progress in this state and in the United States. Mr. , of
Omaha, then told some interesting stories about the early
French settlers in the territory.
Oratorical contest by students of the Nebraska Central Col
lege at the opera house of Central City, Dec. 21st. Exer
cises began at 7:45 o'clock with a song by the college chorus
entitled "Greeting Glee," followed by prayer byBro. Hilton.
Then followed five orations by Mcsscrs. W. H. Wilson, W.
G- Fowler, W. F. Chase, J. L. Combs and Miss Evaline
Brown. Instrumental music by Miss Jesse Benton entitled,
"Twittering of Birds." This was followed by five declama
tions by Messrs. Albert Wilson, Henry Chapman and Misses
Jennie Olingcr, Cera Webster and Mamie Fowler. Vocal
music entitled, "We'll Have to Mortgage the Farm," by Miss
Laura Lecdom, June Hilton, Maud Winder and Messrs Her
bert Ross and Fred Morril. Following were six more dec
lamations by Messrs Bert Fersing, Herbert Ross and Fred
Morril, and Misses Lillic Johns, June Hilton and Laura
Lcedoin. The exercises were closed with a cornet and piano
duet, by Mr. Fred Morril and Miss Anna Thurston. The de
cision of the judges was then given in favor of W. H. Wilson
for the first and W. F. Chase for the second prize on ora
tions, in favor of Lillic Johns for the first and Albert Wilson
for the second prize on declamations. The evening's enter
tainment was good and the productions were all well deliv
ered, showing a great deal of hard study and faithful atten
tion to their duties on the part of the students. The prizes
were $5.00 and $3.00 for orations and $3.00 and $2.00 for
declamations. H. T. U.
The department of botany in the University of Nebraska
began practically with the employment of Frof. Besscy.
Since that time, three years ago, a large herbarium has been
collected, representing nearly every country in the world,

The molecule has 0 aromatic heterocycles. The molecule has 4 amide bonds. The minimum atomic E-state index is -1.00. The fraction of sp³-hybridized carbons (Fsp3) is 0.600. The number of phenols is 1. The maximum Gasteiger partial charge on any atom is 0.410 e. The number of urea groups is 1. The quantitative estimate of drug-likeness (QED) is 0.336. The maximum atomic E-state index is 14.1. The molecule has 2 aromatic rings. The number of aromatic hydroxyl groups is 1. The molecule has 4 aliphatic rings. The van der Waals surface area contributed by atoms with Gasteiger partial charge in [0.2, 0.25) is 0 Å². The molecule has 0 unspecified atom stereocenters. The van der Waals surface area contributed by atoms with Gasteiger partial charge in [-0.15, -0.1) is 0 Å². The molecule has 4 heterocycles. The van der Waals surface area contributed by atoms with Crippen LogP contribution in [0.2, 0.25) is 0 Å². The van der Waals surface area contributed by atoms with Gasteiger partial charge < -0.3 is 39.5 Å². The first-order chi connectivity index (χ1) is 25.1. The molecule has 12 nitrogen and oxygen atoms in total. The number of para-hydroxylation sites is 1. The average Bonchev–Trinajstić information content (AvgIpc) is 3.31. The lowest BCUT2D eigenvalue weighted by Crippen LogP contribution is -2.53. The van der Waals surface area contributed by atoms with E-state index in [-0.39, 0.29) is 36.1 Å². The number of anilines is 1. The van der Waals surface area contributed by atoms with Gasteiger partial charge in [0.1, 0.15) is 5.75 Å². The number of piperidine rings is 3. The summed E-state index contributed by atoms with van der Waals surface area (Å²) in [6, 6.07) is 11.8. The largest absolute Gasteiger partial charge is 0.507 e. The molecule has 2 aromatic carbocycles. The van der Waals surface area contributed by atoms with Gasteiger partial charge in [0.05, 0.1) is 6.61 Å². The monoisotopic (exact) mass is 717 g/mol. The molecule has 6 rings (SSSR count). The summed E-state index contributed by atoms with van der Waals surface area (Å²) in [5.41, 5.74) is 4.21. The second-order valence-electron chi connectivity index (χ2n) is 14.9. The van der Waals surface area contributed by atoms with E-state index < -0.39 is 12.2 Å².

and including many sets of authentic specimens, some of
which cannot be duplicated. There has been added also
much apparatus and a quite extensive botanical library. We
are not yet inclined to brag, for we arc modest. But in all
confidence we invite comparison in regard to our work and
appliances, believing we will not suffer by such comparison.
Under the direction of Prof. Besscy .hc flora of the state is
being worked over and catalogued, a.nd, undoubtedly, wc
will soon have a complete listt to present to collectors entering
our state.
Among the many features of the interest in our flora is the
occurrence of two species of Earth Stars, (Geasler). These
interesting little plants were formerly supposed to be limited
in their distribution to pine regions. It was a surprise, then,
and a new feature in their history to find them in abundance
here in our prairie region. Specimens of each were sent to
A. P. Morgan, of Preston, O., who pronounced them new to
science, and upon request, characterized them as follows:
"Geaster campestris Morg.
(Figure 1.) Outer peridium
thick, multifid; the segments,
(eight to ten) reflexed, whitish
below, rufescent within. Inner
Peridium globpse, subpcdicel
late, verrucosc, gray, or brown
ish, the mouth conic, sulcatc
plicate, in a circular, marginate
disk. Spores globose, verru
culose, brown, .0055- .007 mm.
in diameter.
Inner peridium to of
an inch in diamctcr.thc expand
ed segments one to two inches.
The outer neridium is concave
or vaulted underneath, with the segments often inflexed at
tip, as in G, bryaantii and G. Umbatus it also has the same
Fig. 1.